Forgo the eBook, study print to achieve better understanding
Reading no longer has to involve flipping through pages. With a click, swipe or tap of a finger, it is possible to find oneself reading an article, novel or even a textbook using a computer or tablet. While the convenience of digital reading adds to its growing popularity, there are concerns about reader comprehension, particularly with students.
As society moves into this digital era, there is some contention over the efficacy of digital learning compared to learning by print materials.
A recent survey done by Project Tomorrow showed that there has been an increase in technology used in the classroom, with almost one out of three public and private school students using a digital device provided by the school.
Moreover, EducationWeek also stated that emerging research on this issue showed that reader comprehension is higher after reading print material.
This theory was also proven by Heather R. and Jordan T. Schugar, a research team at Westchester University of Pennsylvania. They conducted a study in which a small sample of students read the same material in both print and on an iPad. The duo found that the students comprehended text at a higher level when reading in print. While research suggests that digital devices may motivate young people to read, those who read text digitally are more prone to skimming for information rather than reading deeply.
On a campus like UH, where students can be seen with phones and tablets glued to their palms, one wonders whether students help support these statistics.
Digital media seniors Thomas Gutierrez and Alberto Ceja’s research projects suggest similar findings. Working with small sample sizes, the focus of Gutierrez’s study was student preference, while Ceja’s focus was knowledge retention in print versus digital reading materials.
In Gutierrez’s study “Tablets vs. Textbooks,” he compared the usability, functionality and interactive ability of iTextbooks to print textbooks. His study showed that students preferred reading the iTextbooks. Students gave a variety of reasons for their preference for the iTextbook: it is less to carry, keeps costs down and offers more opportunities for personalization.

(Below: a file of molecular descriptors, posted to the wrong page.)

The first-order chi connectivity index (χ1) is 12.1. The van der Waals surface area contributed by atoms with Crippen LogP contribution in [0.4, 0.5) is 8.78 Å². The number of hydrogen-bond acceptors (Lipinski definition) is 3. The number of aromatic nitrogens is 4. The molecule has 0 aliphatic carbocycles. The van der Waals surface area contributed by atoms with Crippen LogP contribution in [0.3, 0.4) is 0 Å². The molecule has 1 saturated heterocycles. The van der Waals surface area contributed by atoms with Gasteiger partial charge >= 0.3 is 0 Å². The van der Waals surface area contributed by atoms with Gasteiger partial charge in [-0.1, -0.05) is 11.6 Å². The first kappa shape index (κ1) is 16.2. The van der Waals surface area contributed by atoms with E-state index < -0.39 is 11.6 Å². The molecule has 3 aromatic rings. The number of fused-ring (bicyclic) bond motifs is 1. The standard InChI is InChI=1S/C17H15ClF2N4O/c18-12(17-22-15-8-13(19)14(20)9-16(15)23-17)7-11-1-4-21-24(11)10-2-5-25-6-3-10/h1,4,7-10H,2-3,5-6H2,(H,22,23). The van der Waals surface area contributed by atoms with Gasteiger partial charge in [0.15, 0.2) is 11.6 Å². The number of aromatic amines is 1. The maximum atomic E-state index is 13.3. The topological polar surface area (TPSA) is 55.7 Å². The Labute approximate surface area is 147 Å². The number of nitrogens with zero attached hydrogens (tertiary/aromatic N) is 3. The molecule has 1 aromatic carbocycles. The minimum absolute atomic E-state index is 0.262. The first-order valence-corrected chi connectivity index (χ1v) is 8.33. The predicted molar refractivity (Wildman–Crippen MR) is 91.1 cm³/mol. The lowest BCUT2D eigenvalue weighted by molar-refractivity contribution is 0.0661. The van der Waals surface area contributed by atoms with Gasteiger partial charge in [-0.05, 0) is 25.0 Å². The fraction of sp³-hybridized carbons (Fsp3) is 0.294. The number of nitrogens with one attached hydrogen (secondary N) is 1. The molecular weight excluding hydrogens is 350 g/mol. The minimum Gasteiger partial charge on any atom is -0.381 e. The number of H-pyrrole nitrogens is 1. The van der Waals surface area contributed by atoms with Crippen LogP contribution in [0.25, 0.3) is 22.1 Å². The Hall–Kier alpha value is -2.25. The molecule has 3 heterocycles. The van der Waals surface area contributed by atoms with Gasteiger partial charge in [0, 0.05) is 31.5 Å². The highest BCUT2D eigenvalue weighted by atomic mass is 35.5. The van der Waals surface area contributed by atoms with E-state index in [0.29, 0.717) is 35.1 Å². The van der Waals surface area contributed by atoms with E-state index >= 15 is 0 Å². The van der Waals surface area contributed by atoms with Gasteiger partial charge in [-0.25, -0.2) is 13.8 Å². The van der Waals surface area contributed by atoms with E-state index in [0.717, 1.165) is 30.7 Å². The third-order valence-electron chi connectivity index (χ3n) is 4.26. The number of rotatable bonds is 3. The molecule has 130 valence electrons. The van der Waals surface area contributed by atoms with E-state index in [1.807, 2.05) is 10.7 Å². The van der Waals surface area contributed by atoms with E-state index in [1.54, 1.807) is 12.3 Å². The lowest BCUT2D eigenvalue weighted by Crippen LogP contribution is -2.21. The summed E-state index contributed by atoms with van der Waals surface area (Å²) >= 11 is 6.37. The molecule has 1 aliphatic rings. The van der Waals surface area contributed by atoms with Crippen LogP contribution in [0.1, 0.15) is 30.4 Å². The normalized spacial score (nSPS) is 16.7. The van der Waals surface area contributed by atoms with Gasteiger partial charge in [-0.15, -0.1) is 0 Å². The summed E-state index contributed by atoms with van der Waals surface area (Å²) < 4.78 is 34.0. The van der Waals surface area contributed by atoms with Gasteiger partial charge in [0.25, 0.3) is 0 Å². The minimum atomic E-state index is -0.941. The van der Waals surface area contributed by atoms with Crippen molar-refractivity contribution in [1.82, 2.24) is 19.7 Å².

Convenience is a selling point for many college students. Recent psychology graduate Raquel Torres said it is the greatest benefit of digital reading.
“It’s easier to carry, you could multitask on it and you can get books quicker,” Torres said.
For Ceja’s research project, he had 20 students split into two groups, with one group reading an article digitally while the other read the print version. Both groups took a 10-question quiz on the article, using variable question types including multiple choice, true or false and short answer.
From this project, students who read the print article scored an average of 77 percent while students who read the article digitally scored an average of 60 percent.
These projects involved not only Gutierrez, Ceja and UH students, but also faculty members as well.
Digital media professor Jerry Waite oversaw both of these student projects.
“We are yet to see the tremendous ramifications in one category. It’s intensely personal at this point,” Waite said.
The Washington Post also reported on the potential decline of serious reading. The article said that cognitive neuroscientists are exploring the possibility that human brains are undergoing a shift from traditional deep reading to becoming “digital brains” that skim for information. However, because reading is an adaptation of the brain, it may be possible to adapt to digital reading.